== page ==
Australia Day Nine: Nullarbor Plain And The Ghost Town Of Cook

Australia Day Nine: Nullarbor Plain And The Ghost Town Of Cook

Indian Pacific  Cook -30
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On my second night on the train, I decided to leave the shades in my cabin open so I could fall asleep with the bright stars shining  in the dark Australian sky. I couldn’t make them out at the time, I was facing South and I am not familiar with the southern Constellations, but I enjoyed them all the same. .  I fell soundly asleep again, only to be awakened by the sound of voices outside my cabin in the middle of the night. . We had stopped, in Port Augusta I think,and the workers outside were re-supplying the train.   I enjoyed seeing the strange town in the middle of nowhere  outside my window.  I fell back into a sound sleep until shortly before sunrise. I got up and walked to the lounge to try and watch it rise. I sat and watched the sky brighten, as the sun appeared on the horizon. It was a beautiful sunrise, as they all. I thought how, back home, my family and friends were watching it set in the west as they ended their day. Indian Pacific Adelaide to Cook -3 - Copy

I sat down, had a cup of tea, some guitar music from a fellow passenger   and enjoyed the passing scenery. We were now in flat lands  again, approaching the Nullarbor plain. Sometimes the landscape was   treeless and others was  covered forest of medium sized trees , shrubs or low lying desert vegetation.  There was always with a bright red soil  underneath.Indian Pacific  Adelaide to Cook -31

No kangaroos, sheep or cattle now, just the occasional bird. And, this beautiful wedge tailed eagle, the symbol of the Indian Pacific. It isn’t the best photograph but it still was an awesome sight to see one of the magnificent creatures soaring over the Australian outback. untitled-1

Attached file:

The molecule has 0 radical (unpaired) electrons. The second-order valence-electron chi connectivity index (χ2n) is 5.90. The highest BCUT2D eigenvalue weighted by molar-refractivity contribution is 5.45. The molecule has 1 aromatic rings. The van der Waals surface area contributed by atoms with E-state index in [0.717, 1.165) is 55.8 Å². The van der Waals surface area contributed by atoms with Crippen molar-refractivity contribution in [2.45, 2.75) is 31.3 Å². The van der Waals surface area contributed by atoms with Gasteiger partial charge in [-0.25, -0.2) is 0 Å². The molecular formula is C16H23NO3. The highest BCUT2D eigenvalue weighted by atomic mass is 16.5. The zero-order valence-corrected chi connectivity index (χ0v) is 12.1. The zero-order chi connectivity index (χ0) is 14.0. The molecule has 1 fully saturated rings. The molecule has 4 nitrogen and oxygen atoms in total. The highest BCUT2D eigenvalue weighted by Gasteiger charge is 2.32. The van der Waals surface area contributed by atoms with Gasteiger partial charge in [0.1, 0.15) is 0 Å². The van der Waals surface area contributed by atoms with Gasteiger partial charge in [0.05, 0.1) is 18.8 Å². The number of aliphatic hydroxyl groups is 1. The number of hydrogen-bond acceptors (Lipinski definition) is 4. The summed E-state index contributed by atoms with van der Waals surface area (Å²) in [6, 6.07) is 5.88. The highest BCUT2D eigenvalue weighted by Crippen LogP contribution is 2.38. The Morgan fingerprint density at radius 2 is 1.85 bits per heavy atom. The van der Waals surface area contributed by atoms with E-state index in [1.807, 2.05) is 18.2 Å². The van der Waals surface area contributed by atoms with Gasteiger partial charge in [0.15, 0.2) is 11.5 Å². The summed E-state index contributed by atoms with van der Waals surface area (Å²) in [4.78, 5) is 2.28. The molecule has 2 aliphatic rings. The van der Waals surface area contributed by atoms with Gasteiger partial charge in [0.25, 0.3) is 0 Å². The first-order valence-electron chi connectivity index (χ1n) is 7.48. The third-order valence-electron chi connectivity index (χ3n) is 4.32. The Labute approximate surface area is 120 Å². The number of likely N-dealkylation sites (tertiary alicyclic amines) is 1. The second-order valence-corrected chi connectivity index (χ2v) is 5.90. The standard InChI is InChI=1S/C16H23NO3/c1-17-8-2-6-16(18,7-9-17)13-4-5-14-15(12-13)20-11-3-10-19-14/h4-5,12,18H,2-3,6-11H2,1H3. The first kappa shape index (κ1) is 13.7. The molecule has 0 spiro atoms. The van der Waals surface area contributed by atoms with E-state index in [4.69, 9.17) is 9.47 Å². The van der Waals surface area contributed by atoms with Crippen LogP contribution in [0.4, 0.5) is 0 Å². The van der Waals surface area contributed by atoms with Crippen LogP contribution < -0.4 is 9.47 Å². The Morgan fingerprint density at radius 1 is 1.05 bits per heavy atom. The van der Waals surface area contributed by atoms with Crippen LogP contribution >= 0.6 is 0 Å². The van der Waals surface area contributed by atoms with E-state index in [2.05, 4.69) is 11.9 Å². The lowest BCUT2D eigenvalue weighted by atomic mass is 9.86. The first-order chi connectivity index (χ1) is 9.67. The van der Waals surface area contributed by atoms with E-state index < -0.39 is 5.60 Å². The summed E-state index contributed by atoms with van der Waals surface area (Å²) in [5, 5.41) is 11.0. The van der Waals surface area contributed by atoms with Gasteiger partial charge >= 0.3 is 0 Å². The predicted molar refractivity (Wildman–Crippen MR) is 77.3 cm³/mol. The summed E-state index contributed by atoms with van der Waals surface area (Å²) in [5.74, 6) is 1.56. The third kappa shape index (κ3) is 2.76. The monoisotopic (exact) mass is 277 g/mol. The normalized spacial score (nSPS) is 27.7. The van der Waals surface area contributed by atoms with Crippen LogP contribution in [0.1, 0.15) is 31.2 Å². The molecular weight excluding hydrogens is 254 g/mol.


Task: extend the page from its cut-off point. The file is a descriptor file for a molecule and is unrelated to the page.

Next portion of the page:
Some folks may say the landscape was boring and not interesting but I enjoyed the subtle changes in the colors of the soils, the variety of the trees and was rewarded with the occasional bird or some interesting new landscape, such as a number of  large salt lake we passed.  here is a link to some more photographs of our through the outback that morning. Pacific  Adelaide to Cook -10

I sat, enjoyed the scenery, and listened to the folk music and tales of the outback on the trains radio station.  We stopped  to refuel at the once booming town of  Cook, now largely abandoned with a population of four. They live here to  service the Indian Pacific train. Indian Pacific  Cook -11

It was hot when we departed the train for our half hour excursion, temperatures were in the mid 90’s, but it didn’t stop us from exploring the deserted building.Indian Pacific  Cook -41

The town once had over 20,000 inhabitants but they left when the trains changed ownership, leaving behind many of the building on the Nullarbor Plain. The school seems like it just had students yesterday.Indian Pacific  Cook -27

I wondered about the lives of the folks who were born and grew up in this isolated town in the Australian outback. It was surely a different life than most folks lead but I am sure the beauty of the outback was ample reward for the isolation . Here is a link to some more photographs from our visit to Cook. Pacific  Cook -44

We boarded the train and I went back to what had become a favorite activity, just watching the scenery as we proceeded along.Indian Pacific  Adelaide to Cook -16

We pulled over at the Rawlinna station, at sunset,  where a meal was prepared for us under the desert  sky. The food, and entertainment were superb as we dined under the sparking Australian stars. Indian Pacific  Cook  to Rawlinna -13

It was a great evening and some newly made friends took me aside and pointed out the Southern Cross. I still am awed by the sight of the Milky Way in the Southern Hemisphere. I also love looking at Orion, now in the northern sky and upside down from how I always saw it. We boarded the plan and I fell into a sound sleep recalling the events of another great day on the Indian Pacific as it traveled onward to perth during the night. . Here is a link to some more photographs of  our ride from Cook to Rawlinna. m

…what thrills me about trains is not their size or their equipment but the fact that they are moving, that they embody a connection between unseen places.”
Marianne Wiggins